Your doctor tells you what an upper endoscopy is. He tells you that a hose will be stuck down your throat, through your stomach and into your intestines. He says you will be given sedatives to relax and that you probably won’t remember the experience. And there are so few pain receptors on the small intestine that you won’t feel any pain the next day. Of course, your doctor has never had an endoscopy.

I was a pre-med student in a past life. And throughout those four harrowing years (yes, you can’t fault me for relentlessness for sure), I spent months chopping up dead bodies in anatomy, memorizing the physiology of the human body and identifying every convoluted area of the human brain and its functions even if it had already been minced and sliced into tiny bite-sized pieces.

Every other course required studying, memorization and listening to hours worth of lifeless, coma-inducing lectures by one boring doctor to the next. I am especially reminded of the fear-inducing laboratory exams commonly known as the “move system”, which by some unfortunate incident would comprise 70% of your final grade.

For those of you who are not familiar with the “move system”, it’s basically a type of assessment that’s designed to guarantee utter and dismal student failure. Let me illustrate that. The classroom is set up into several small variegated stations containing specimen with each station being the equivalent of one text question. Individually, the poor sacrificial cows aka students move from one station to the next in no more than 60 seconds with the instructor-warden shouting move  every minute. Scarcely have the students racked their short-term memory for that one piece of information when they hear the warden shout “MOVE!” To add to this palpable excitement, the sadistic instructors have conspiratorially decided that each specimen whether it be a muscle, a tendon or a lobe of the brain should be cut out of its origin and either cut up into pieces, charred, engorged into unrecognizable versions of itself. That was a delightful experience in itself. I am being facetious, obviously, but I still am convinced that every faculty was a Nazi commander in a past life.

Truthfully, back then I did not understand the aim of the game. Several years later, I still don’t. I understand that the point of exams is to monitor student progress, but I think that test had gone too far. It seemed like the purpose of the game was to memorize, retain and regurgitate information in the shortest possible time, so surely it was a test of short-term memory and spatial reasoning. Was that a skill that would help me in my intended field of work? I didn’t think so.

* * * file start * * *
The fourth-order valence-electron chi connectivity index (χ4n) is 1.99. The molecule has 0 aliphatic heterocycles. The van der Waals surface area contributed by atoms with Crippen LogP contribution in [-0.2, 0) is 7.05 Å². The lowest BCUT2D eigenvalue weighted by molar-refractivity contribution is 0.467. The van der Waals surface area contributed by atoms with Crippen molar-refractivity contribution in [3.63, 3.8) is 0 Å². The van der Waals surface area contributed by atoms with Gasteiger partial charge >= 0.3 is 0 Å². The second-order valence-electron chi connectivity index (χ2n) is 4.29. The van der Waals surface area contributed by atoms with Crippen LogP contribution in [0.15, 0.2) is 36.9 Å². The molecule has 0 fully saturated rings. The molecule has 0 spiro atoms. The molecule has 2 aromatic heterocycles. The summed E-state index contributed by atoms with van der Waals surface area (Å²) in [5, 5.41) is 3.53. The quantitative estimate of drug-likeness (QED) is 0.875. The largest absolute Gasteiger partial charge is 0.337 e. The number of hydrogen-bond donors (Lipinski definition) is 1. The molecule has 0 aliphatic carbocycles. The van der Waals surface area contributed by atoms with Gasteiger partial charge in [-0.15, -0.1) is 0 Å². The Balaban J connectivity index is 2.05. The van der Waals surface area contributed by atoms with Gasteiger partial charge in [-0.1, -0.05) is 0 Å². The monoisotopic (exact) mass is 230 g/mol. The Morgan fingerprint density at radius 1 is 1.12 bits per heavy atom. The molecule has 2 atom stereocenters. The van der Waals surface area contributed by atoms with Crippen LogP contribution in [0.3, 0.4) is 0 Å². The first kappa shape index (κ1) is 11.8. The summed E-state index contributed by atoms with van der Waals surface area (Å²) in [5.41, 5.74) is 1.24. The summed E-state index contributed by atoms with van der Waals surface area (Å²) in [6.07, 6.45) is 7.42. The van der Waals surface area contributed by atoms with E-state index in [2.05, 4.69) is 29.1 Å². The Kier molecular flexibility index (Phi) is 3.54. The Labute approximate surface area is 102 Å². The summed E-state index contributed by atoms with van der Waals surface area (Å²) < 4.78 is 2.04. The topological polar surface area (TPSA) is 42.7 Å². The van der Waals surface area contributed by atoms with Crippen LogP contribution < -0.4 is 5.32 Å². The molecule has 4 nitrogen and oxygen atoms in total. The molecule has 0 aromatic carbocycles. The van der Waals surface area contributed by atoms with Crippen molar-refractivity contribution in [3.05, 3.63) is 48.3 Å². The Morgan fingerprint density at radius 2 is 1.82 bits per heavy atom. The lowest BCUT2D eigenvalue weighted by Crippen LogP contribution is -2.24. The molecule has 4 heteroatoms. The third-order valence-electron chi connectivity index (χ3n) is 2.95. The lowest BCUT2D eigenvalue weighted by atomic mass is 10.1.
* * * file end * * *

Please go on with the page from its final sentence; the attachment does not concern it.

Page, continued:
Going back to the scenario I presented earlier, would it really matter to the patient if I could recite facts and tell a section of the brain from the right side up? Let me propose a question? What if instead I was tested on how well I can identify each specimen and explain its functions in a way that patients can understand? Wouldn’t that be a better method of assessment?

After three years in pre-med, I remember developing a fear of assessments which I never had prior to that. The mere mention of the word “test” itself would strike a terror in my heart. And on the day of the exam itself, I would be paralyzed by fear. My stomach would tighten. My palms would get sweaty and my mind would go blank. The next thing I knew, I’d be unable to breathe and my fingers, arms and legs would be apposed at irregular angles. I became a regular at the PGH-ER not as a medical professional, but as a patient. And my world came crashing as I came to fear learning because I linked it with those terrifying exams.

Didn’t Albert Einstein once remark: “Everybody is a genius, but if you judge a fish by its ability to climb a tree, it will live its whole life believing it is stupid.”

What’s frustrating about exams is they have no real world application; they just fabricate situations. Case in point: the “move system”. You can spend hours and hours revising for exams and still come up with a blank space in a white background. Surely, education and learning is much more than what an assessment shows.